Tuesday - 09 February 2016

Not a flying saucer… but not far off

31 August 2010Written by ATG Reporter

IT looks like a flying saucer, and to those viewing it on the monastery wall in Verona where it had hung since the Middle Ages, it can have had hardly less of an impact.

Catalogued as "almost certainly the largest and finest extant example of a computistical instrument used for astronomical and mathematical calculations", the Astronomical Calendar of San Zeno, a 15th century ancestor of the analogue computer, was offered by Sotheby's on July 6 as part of this summer's modest selection of illuminated manuscripts and miniatures.

Comprising three pine discs connected by a central spigot and overlain with vellum, it is painted to the outer edge of the largest 4ft 2in (1.28m) diameter disc with calendar entries, then moving inwards, with nine columns of figures in Arabic numerals and 12 large miniatures of the astrological signs.

On the central small disc is a painted night sky with an offset aperture that reveals phases of the moon painted on the middle disc.

This calendar of volvelle form was produced for the Benedictine monastery of San Zeno in Verona and hung in the chapter house in 1455, the year in which the abbot also commissioned a monumental altarpiece for the basilica of San Zeno from Andrea Mantegna. Some 200 years later this religious community was decimated by plague, but in the mid 18th century, a local antiquarian recorded it as still hanging on the wall of the chapter house in the now near-deserted monastery.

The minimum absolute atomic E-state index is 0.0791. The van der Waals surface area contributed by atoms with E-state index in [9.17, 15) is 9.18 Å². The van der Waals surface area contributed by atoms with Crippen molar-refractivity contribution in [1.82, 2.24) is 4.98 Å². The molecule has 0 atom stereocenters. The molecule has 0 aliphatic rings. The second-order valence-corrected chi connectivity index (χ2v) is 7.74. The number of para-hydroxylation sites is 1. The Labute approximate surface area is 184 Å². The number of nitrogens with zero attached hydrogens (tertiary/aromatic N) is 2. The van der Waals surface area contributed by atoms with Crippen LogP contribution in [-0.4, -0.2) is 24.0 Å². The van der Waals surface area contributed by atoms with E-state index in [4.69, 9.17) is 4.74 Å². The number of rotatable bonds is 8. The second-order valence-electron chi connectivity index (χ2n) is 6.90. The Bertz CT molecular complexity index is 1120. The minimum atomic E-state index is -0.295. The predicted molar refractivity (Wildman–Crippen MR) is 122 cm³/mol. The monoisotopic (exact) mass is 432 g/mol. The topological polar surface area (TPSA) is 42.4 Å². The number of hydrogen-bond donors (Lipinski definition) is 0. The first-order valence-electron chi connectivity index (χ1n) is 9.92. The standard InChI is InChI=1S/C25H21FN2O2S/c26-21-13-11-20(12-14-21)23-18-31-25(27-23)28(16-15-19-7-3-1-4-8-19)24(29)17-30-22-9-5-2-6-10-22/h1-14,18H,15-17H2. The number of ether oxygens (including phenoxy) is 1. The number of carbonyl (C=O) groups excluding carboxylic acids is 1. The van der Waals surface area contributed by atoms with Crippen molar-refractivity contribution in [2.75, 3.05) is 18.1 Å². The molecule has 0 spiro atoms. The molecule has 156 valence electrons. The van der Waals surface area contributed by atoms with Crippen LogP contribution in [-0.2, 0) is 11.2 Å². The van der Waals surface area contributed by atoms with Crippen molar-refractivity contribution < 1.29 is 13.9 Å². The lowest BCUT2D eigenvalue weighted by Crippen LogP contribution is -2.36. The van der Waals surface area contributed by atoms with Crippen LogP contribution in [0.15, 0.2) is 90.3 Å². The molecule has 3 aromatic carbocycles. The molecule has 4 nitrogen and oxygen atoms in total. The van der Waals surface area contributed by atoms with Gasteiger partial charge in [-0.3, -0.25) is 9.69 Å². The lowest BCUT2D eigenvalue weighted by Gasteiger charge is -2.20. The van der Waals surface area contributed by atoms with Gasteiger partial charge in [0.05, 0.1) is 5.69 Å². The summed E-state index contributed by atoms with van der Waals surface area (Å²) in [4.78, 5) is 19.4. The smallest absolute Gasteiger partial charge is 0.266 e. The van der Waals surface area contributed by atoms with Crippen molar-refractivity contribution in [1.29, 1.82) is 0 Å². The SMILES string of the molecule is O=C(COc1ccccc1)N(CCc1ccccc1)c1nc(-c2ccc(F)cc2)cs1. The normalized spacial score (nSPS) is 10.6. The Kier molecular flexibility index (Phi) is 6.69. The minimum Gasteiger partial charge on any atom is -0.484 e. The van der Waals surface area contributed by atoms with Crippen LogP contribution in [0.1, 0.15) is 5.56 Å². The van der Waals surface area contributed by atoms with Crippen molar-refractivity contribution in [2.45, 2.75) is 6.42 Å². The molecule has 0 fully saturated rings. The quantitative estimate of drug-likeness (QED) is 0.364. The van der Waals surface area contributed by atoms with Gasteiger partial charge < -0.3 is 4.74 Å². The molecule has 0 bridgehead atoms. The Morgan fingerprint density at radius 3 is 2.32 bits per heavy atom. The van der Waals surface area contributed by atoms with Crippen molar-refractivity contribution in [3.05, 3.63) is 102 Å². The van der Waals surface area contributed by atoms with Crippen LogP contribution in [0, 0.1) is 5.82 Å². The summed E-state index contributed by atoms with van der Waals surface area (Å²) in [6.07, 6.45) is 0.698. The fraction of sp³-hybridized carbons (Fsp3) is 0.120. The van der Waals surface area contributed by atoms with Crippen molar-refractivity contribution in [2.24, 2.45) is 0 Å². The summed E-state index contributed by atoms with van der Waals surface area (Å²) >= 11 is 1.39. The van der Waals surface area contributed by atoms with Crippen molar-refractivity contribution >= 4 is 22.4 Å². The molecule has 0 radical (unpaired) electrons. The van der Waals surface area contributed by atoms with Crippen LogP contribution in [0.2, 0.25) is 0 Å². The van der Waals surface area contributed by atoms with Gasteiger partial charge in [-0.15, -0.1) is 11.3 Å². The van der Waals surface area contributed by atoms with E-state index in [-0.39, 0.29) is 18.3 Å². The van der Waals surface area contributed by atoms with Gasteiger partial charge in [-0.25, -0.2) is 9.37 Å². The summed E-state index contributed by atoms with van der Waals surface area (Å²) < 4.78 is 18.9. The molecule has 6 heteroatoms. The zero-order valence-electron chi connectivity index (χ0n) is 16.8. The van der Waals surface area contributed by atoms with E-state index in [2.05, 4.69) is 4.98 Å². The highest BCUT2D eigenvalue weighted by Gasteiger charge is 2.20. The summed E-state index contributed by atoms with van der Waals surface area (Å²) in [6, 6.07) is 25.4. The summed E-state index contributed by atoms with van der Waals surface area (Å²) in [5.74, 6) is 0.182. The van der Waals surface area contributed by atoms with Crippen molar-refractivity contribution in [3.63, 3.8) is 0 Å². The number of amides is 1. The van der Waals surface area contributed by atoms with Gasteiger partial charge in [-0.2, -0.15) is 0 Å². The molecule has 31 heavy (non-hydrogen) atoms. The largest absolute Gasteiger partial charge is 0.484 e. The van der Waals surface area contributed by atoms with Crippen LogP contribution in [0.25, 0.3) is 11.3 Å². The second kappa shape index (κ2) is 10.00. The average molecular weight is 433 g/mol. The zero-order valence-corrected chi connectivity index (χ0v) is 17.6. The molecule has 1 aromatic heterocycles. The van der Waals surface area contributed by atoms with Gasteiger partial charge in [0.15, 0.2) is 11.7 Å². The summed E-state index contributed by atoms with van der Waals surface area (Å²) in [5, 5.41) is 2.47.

In 1770 the monastery was suppressed, the basilica became a parish church and the remaining buildings and their contents were sold off. Looting and further destruction followed with the Napoleonic Wars, but somehow it survived - albeit with major cracks to the wooden discs, scratching, scuffing and fraying to the vellum, and centuries of accumulated dirt and resultant discolouration.

The volvelle, of which this is the largest surviving example - perhaps the largest ever made - is a relative of the astrolabe and the planisphere, but instead of measuring distances or angles, is designed to cross-reference sets of data.

Volvelles have their origin in Arabic science and although Western examples are known as early as the 13th century, they were not commonly found until the advent of printing and the appearance of Peter Apian's Astronomicum Caesarum in 1540, a remarkable work which made great use of such volvelles or moveable discs with pull-cords in its illustrations and diagrams.

The Padua-Verona region has produced a significant number of the surviving examples, as in the 15th and 16th centuries the universities of north eastern Italy were home to much early scientific research. Georg von Peurbach lectured on astronomy at Ferrara; his student, Johannes Muller, or Regiomontanus, taught in Padua, and Galileo moved there in 1592 to lecture on geometry, mechanics and astronomy.

The Sotheby's cataloguer points out that this great example stands quite apart. The vast majority of surviving volvelles occur in manuscripts that would have seen restricted use in private or institutional libraries, but this one was made for public display and "...must have caused as much excitement within the early scientfic communities around Verona as the Prague astronomical clock did in Bohemia".

Every emperor, pope and dignitary to visit Verona, it is suggested, must have stood in the chapter house and gazed upon it, and scores of mathematicians and astronomers, Galileo included, would have travelled to Verona to study it and take notes.

Cracked and dirty, the vellum coverings rubbed and frayed, the Astronomical Calendar of San Zeno was cautiously valued at £40,000-60,000, but that estimate was swept aside as it moved on to sell at £210,000.

By Ian McKay

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